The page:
JASON KANDER, CNN CONTRIBUTOR: My question is not so much whether it matters politically, but I'm just curious whether he cares.

Can you imagine being -- forget that he's president of the United States. Just any organization that you are the head of that was about to make a massive change, so, say, the United States of America, which is looking at possibly changing something that will affect the lives of a lot of people.

TAPPER: Millions, sure.

KANDER: And 22 million people could lose their health care. So, I just...

TAPPER: Or not have health care because they choose to not have it, whatever.

KANDER: It's going to make a big difference for a lot of folks. TAPPER: Sure.

KANDER: The three of us are sitting here talking about it because it matters to us. We may not agree on all of it, but it matters a great deal to us.

I just don't understand why that is not something that he would want to know everything he could possibly know about it. And at the end of the day, if he does care about it, then I think he would look at it, I would hope, and see that a health care bill that causes 22 fewer million people to have less health care is not a good health care bill. It's just a bad idea.

STEWART: One thing, I think he does care about winning. He does care about repealing and replacing Obamacare because he understands the stakes that are involved.


TAPPER: But this doesn't do that. This doesn't repeal and replace Obamacare.

STEWART: We're on the right path to doing so.


TAPPER: Yes, it's dismantling parts of it, but the structure is still there. That's one of the reasons why Rand Paul and Ted Cruz and Mike Lee are not supporting it. They say it doesn't go far enough.

STEWART: Absolutely. And that's -- we're heading in the right direction, because now McConnell is bringing everyone to the table. Everyone is having their input.

And what the president said today, there may be a big surprise in store, I'm being told that could be he's looking at alternative ways to go about addressing this issue. Bringing more people to the table, obviously, but finding other ways that we haven't thought of before to tackle health care.

And that might be the way to go about doing -- but he understands the consequences. The midterm elections hinge on Republicans following through on their promises.

TAPPER: And, Jason, a new NPR/Marist poll finds that only 17 percent of respondents approve of the Senate care bill, 55 percent disapprove, 27 percent unsure. Two other polls are out showing support for the Senate health care bill under 20 percent.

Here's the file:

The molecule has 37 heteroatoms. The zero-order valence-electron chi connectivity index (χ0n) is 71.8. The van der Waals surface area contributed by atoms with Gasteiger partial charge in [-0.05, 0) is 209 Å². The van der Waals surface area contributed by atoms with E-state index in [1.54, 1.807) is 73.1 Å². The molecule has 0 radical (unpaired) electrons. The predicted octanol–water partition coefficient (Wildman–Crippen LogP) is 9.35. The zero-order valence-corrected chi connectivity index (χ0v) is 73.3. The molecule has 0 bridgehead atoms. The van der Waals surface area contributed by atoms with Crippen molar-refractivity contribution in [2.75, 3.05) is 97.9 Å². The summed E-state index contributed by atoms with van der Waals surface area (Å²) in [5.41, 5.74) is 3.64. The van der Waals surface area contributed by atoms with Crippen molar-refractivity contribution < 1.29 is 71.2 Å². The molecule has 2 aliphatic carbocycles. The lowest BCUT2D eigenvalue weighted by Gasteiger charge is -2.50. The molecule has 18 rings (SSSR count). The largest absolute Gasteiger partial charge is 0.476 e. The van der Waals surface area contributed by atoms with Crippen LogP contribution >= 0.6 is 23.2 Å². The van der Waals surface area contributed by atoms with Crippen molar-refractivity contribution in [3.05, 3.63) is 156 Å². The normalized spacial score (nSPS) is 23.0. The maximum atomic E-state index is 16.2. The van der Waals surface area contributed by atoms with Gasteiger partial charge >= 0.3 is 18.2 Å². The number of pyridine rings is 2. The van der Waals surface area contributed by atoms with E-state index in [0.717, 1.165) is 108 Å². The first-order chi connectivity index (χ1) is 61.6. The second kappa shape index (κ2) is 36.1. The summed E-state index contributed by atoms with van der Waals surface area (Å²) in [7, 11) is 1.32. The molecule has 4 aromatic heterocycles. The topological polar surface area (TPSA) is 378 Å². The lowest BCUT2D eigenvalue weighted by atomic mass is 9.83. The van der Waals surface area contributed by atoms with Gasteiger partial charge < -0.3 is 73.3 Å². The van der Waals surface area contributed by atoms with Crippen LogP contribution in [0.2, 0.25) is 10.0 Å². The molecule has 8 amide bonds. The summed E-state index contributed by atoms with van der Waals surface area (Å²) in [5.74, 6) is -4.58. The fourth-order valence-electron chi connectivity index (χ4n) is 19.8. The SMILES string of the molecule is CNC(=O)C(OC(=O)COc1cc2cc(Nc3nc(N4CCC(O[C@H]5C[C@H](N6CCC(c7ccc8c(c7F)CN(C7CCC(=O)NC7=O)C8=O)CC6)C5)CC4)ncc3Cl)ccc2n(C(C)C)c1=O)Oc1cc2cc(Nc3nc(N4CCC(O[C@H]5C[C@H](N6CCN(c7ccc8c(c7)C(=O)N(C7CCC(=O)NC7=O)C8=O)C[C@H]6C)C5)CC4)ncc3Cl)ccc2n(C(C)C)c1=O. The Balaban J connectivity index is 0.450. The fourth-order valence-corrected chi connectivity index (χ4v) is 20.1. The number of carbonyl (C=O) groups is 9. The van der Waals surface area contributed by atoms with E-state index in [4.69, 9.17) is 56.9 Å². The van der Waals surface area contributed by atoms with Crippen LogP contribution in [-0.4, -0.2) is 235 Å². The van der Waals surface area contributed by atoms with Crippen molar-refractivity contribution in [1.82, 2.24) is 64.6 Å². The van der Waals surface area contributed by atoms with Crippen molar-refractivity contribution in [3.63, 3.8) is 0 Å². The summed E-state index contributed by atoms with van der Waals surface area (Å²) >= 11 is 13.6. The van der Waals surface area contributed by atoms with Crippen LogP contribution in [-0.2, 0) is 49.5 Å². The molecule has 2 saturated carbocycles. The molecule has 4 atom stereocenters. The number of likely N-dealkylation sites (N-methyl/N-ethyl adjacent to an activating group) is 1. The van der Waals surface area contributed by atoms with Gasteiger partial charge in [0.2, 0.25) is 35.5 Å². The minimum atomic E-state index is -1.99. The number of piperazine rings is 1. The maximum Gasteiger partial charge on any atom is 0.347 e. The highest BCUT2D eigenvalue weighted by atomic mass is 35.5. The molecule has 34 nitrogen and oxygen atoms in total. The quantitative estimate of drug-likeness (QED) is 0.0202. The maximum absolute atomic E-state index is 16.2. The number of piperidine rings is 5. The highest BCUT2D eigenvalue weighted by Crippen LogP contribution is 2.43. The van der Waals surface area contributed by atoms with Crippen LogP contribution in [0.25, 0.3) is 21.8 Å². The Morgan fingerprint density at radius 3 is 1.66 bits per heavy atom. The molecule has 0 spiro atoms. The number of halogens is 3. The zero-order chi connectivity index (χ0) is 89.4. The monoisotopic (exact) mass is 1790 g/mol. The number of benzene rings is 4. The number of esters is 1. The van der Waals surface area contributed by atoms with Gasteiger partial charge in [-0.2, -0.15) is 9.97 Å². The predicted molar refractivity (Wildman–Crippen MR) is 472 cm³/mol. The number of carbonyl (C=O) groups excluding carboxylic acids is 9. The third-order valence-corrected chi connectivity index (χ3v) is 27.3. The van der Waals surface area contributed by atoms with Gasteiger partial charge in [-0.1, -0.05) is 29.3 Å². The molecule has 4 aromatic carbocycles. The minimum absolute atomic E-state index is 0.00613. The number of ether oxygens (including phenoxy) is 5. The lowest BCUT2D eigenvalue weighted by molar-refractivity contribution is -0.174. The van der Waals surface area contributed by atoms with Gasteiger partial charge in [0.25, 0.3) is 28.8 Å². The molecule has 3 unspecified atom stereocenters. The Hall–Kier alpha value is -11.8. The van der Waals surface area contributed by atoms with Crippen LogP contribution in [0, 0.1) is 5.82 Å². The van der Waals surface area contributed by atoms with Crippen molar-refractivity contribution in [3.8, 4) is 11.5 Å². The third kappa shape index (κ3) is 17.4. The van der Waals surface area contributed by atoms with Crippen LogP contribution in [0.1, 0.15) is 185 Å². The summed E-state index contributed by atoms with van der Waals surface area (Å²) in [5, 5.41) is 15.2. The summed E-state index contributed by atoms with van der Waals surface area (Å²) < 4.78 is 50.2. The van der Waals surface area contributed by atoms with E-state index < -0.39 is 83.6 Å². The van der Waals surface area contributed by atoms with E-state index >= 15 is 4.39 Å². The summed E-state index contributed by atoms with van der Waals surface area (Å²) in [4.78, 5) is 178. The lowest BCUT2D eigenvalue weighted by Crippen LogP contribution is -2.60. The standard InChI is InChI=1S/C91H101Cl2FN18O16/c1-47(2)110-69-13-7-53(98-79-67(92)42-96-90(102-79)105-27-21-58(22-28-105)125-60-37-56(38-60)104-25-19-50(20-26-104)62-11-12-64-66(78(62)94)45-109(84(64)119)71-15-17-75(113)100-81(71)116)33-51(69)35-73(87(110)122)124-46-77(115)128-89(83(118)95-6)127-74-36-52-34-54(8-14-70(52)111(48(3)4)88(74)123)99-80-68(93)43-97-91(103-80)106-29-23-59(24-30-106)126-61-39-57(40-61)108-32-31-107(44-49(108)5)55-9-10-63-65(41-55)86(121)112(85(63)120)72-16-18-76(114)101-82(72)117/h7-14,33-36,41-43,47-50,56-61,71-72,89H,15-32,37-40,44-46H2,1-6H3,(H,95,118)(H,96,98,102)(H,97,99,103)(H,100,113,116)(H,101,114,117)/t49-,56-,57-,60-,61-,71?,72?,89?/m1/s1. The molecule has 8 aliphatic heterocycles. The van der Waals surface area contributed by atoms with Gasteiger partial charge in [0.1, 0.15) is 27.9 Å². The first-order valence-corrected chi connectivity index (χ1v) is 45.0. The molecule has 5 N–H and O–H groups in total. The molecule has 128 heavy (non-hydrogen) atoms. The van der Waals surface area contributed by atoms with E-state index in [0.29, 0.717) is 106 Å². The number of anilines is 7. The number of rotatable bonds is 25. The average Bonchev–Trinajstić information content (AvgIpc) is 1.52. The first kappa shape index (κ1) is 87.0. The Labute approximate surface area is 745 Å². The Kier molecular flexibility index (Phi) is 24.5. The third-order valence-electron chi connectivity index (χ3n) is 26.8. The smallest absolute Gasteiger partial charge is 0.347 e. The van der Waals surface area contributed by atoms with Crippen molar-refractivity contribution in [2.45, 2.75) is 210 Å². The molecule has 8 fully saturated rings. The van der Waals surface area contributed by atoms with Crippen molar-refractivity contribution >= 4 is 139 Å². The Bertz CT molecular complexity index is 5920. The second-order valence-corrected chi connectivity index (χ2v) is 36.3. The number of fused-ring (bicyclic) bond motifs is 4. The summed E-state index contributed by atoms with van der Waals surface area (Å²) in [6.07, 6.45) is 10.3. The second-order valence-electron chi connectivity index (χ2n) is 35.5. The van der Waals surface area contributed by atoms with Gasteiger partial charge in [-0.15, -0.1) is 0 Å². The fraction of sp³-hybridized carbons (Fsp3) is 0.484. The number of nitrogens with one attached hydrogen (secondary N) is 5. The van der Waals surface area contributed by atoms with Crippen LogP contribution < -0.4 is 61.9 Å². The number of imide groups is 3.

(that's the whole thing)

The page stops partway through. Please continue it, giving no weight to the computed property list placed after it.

And now all these members of the House and Senate are going to go back to their home states or home districts and have town hall meetings. These are not good numbers.

KANDER: A lot of them are refusing to have town hall meetings, because when something is at 17 -- we're talking about approval ratings that are below Congress, right? They understand that this is someone the American people don't...

TAPPER: Less popular than Congress and the media.

KANDER: Right. People don't want this.

And the reason that they set up this deadline of trying to get it done before they went home is because, you know, it's like when you get a bad report card, you don't want to go tell your parents about it. Folks are going home. They don't want to have town halls.

And, Alice, you said that what he cares about is winning. I agree. The problem is, he promised that what he would care about was -- quote -- "winning for the American people."

He seems to care about winning for Trump. He seems to still just be in it still for himself and his brand image and that sort of thing. So the surprise that he is promising could be that perhaps this weekend he plans to read the bill. Right?

But what he cares about is, are we going to have something that I can brag about, that I can say I got done? What I want him to care about, not as a Democrat, just as an American is, how is this going to affect the people of this country, whether they voted for me or not?

That's what I think all of want.


And I think, look, those numbers are not good. So, therefore, none of the members of the Senate, specifically those in the House, are going to vote for that. That's why they're back at the drawing board working on ways to beef up what people need and want in this bill, because they know if they vote for something to go along with the GOP and it's not popular among the people, it will come back to haunt them in the midterms.

TAPPER: There was an interesting exchange that President Trump had in the Oval Office with an Irish reporter when a government official from Ireland was there.

Actually, I'm wrong. I'm sorry. He was on the phone with the new prime minister of Ireland. Let's play that video.


DONALD TRUMP, PRESIDENT OF THE UNITED STATES: I know we have a lot of your Irish press watching this. They're just now leaving the room.

And where are you from? Go ahead. Come here. Come here. Where are you from? We have all this beautiful Irish press. Where are you from?

UNIDENTIFIED FEMALE: I'm from (OFF-MIKE) Caitriona Perry,.

TAPPER: Caitriona Perry. She has a nice smile on her face, so I bet she treats you well.



TAPPER: Caitriona Perry, the reporter there, called the encounter bizarre.

As a woman, do you find that at all uncomfortable?

STEWART: I'm a woman, obviously, and I have been a journalist before.

And it made her uncomfortable. And that's unfortunate that she felt uncomfortable about that. However, I do think there's a little too much being made about this. I think that's President Trump's nature. I think, by nature, he's friendly.

I think if a guy was sitting there and he felt the need to or the compulsion to introduce that person on the phone to who he's speaking with, I think he would have done the same thing and he has done the same thing with guys. I think that is Trump's nature. I wouldn't read too much into it. But it is unfortunate if she felt uncomfortable.

TAPPER: President Trump is going to hold a reelection fund-raiser tonight. Surprise, surprise, it's at a Trump Hotel here in Washington, D.C., just a few blocks from the White House.